Furthermore, Big Tech is using its vast power to squ-elch dissent that may imp-act its bottom line. Cons-ider this: Mark Zuckerb-erg’s Facebook funded British-based pharmaceutical company GlaxoSm-ithKline’s COVID-19 cure to the tune of $100 million. While the search for a cure to this pernicious plague is admirable, the fact that Zuckerberg’s Facebook was censoring anyone who appeared skeptical of the new vaccines should give people pause. Users who were deleted or silenced unfairly had no recourse. Scores of people were unable to share information and ideas with each other during a time when almost everyone was locked down, and digital communication was the best available form of socialization. Information that could have been shared about vaccines was manipulated by companies that had a financial interest in downplaying potential risks of experimental vaccines.
What Is to Be Done?
The first thing that must be done is for Congress to impose regulations upon social media firms. Barriers to entry should be employed. Then, Congress should follow through on previous threats to remove some of the protections that Section 230 of the Comm-unications Decency Act provides social media companies. Removing Section 230 protections would be the first necessary step toward forcing these firms to respect the First Ame-ndment rights of their users in America. Beyond that, because social media has become the dominant form of socialization in America today, it might be time to regulate these companies in the same manner that we regulate power companies or telephone companies. While this will create certain inefficiencies from a business standpoint, imposing such regulations upon these companies would for-ce them to treat their vast n-umber of users with greater equity.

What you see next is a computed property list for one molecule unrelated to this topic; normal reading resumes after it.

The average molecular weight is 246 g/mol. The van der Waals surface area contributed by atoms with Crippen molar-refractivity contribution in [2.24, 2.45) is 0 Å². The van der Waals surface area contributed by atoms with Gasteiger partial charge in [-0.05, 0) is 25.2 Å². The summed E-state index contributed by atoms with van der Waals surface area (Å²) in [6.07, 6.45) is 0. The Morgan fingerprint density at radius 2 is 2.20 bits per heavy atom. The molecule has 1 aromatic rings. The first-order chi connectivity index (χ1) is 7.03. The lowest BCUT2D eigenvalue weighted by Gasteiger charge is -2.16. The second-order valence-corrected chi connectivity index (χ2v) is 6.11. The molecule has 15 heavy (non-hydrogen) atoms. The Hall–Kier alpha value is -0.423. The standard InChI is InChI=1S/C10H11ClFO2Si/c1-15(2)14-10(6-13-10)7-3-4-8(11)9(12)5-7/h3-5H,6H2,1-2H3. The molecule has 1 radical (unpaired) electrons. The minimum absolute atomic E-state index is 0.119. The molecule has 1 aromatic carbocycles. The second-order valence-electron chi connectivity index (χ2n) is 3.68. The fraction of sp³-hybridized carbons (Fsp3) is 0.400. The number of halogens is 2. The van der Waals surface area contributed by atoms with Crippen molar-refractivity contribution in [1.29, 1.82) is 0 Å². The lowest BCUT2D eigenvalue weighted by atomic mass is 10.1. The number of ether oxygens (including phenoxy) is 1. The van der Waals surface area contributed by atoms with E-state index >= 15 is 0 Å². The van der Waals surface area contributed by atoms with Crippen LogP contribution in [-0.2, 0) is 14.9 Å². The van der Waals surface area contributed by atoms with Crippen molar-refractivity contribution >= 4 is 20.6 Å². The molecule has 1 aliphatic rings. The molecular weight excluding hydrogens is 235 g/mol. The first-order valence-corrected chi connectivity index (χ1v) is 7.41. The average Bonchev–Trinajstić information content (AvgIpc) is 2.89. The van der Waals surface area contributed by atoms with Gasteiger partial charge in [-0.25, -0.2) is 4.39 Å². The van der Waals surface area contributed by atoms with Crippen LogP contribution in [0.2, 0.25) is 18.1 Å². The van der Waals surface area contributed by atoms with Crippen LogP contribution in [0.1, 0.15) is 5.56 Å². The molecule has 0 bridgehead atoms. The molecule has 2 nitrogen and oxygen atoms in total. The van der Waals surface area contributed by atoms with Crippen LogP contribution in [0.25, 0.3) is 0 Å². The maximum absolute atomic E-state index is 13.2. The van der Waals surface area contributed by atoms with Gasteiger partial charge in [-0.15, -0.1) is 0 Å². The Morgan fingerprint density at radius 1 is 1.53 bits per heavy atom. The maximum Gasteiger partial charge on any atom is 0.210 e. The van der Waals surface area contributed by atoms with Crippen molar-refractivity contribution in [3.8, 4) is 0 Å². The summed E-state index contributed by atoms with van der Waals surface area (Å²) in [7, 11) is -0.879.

The negative health eff-ects alone warrant greater government regulation of these companies and the dangerous algorithms they “inject directly into the brainstem[s]” of their users, in Harris’ words. It’s very telling that ByteDance, the Chinese company that created the world’s most popular social media platform to date, TikTok, sells two versions of their app. One version is tightly regulated and allows its teenage and yo-ung adult users limited acc-ess to features of the program. It relegates its young users to educational materials, as well as patriotic content. Meanwhile, the other version that is sold to the United States is the version that allows its users of all ages to have total access to any content on the app—including grossly inappropriate things. Plus, TikTok has been proven to be one of the most unhealthy soc-ial media platforms available to Americans today.